The Law at the End of the Law
In Governing through Crime I trace the ways that the war on crime transformed American democracy long before 9/11 or George Bush's war on the Constitution, errr, I mean terror. With a vision of citizenship reduced to protection from violent crime, law makers in Congress and the state legislatures, have responded for thirty years with ever more generous helpings of executive discretion. To be sure that due process values did not resist this delegation, Congress has increasingly shackled the federal courts in their ability to question executive power in the field of crime.
In his Sidebar column in Tuesday's NYTimes, Adam Liptak provides a striking example of what one might call the law of the victim (Megan's Law, etc.), in this case, the ultimate crime law, the law to build a wall on the Mexican border. In what may be the most sweeping exemption from federal laws ever dealt in one act, Congress gave the Secretary of Homeland Security authority to suspend any federal law that interferes with the building of the wall.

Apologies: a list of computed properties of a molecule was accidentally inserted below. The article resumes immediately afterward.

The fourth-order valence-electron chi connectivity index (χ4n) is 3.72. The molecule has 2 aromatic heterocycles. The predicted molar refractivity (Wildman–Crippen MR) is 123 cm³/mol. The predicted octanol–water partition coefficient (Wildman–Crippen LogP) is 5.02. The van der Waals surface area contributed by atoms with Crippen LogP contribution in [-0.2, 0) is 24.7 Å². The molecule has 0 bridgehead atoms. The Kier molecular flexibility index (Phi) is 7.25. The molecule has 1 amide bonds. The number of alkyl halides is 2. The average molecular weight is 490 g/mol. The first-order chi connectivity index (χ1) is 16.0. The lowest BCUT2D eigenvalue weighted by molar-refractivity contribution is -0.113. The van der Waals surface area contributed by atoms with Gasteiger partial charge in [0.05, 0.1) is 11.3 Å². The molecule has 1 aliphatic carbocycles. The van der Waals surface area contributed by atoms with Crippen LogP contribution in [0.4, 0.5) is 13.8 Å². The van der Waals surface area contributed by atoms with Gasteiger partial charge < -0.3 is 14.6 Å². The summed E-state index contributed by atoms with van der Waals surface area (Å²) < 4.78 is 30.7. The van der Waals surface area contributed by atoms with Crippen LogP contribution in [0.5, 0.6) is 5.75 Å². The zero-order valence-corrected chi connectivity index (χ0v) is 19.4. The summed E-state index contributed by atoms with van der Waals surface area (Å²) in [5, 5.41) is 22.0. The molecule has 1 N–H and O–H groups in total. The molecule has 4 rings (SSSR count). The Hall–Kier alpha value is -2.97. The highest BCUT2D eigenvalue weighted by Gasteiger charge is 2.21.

While 9/11 is the usual culprit noted to explain these developments by both critics and apologists, the genetic markers of the war on crime are not far below the surface. Asked to defend this striking reduction in the protection of federal laws (including labor, environment, discrimination, etc.):
Mr. Chertoff explained the reasoning behind the law in a news release last week. “Criminal activity at the border,” he said, “does not stop for endless debate or protracted litigation.”